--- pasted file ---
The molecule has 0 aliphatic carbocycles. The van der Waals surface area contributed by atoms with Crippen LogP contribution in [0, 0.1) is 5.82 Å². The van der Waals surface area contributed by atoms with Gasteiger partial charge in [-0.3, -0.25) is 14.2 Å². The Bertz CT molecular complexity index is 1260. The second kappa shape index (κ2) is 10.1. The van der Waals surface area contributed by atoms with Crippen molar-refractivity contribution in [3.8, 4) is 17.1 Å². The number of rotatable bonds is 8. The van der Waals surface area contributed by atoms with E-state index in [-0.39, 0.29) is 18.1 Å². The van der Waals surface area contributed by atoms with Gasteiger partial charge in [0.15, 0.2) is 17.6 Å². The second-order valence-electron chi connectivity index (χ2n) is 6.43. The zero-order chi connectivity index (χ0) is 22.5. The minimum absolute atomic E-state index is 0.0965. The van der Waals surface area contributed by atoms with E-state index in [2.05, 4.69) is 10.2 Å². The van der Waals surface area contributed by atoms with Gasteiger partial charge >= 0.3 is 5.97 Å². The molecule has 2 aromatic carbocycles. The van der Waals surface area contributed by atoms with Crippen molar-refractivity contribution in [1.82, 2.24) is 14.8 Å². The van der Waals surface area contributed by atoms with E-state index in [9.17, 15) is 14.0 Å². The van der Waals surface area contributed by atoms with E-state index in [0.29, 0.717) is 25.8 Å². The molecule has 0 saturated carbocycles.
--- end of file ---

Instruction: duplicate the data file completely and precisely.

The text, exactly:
The molecule has 0 aliphatic carbocycles. The van der Waals surface area contributed by atoms with Crippen LogP contribution in [0, 0.1) is 5.82 Å². The van der Waals surface area contributed by atoms with Gasteiger partial charge in [-0.3, -0.25) is 14.2 Å². The Bertz CT molecular complexity index is 1260. The second kappa shape index (κ2) is 10.1. The van der Waals surface area contributed by atoms with Crippen molar-refractivity contribution in [3.8, 4) is 17.1 Å². The number of rotatable bonds is 8. The van der Waals surface area contributed by atoms with E-state index in [-0.39, 0.29) is 18.1 Å². The van der Waals surface area contributed by atoms with Gasteiger partial charge in [0.15, 0.2) is 17.6 Å². The second-order valence-electron chi connectivity index (χ2n) is 6.43. The zero-order chi connectivity index (χ0) is 22.5. The minimum absolute atomic E-state index is 0.0965. The van der Waals surface area contributed by atoms with E-state index in [2.05, 4.69) is 10.2 Å². The van der Waals surface area contributed by atoms with Gasteiger partial charge >= 0.3 is 5.97 Å². The molecule has 2 aromatic carbocycles. The van der Waals surface area contributed by atoms with Crippen molar-refractivity contribution in [1.82, 2.24) is 14.8 Å². The van der Waals surface area contributed by atoms with E-state index in [9.17, 15) is 14.0 Å². The van der Waals surface area contributed by atoms with E-state index in [0.29, 0.717) is 25.8 Å². The molecule has 0 saturated carbocycles.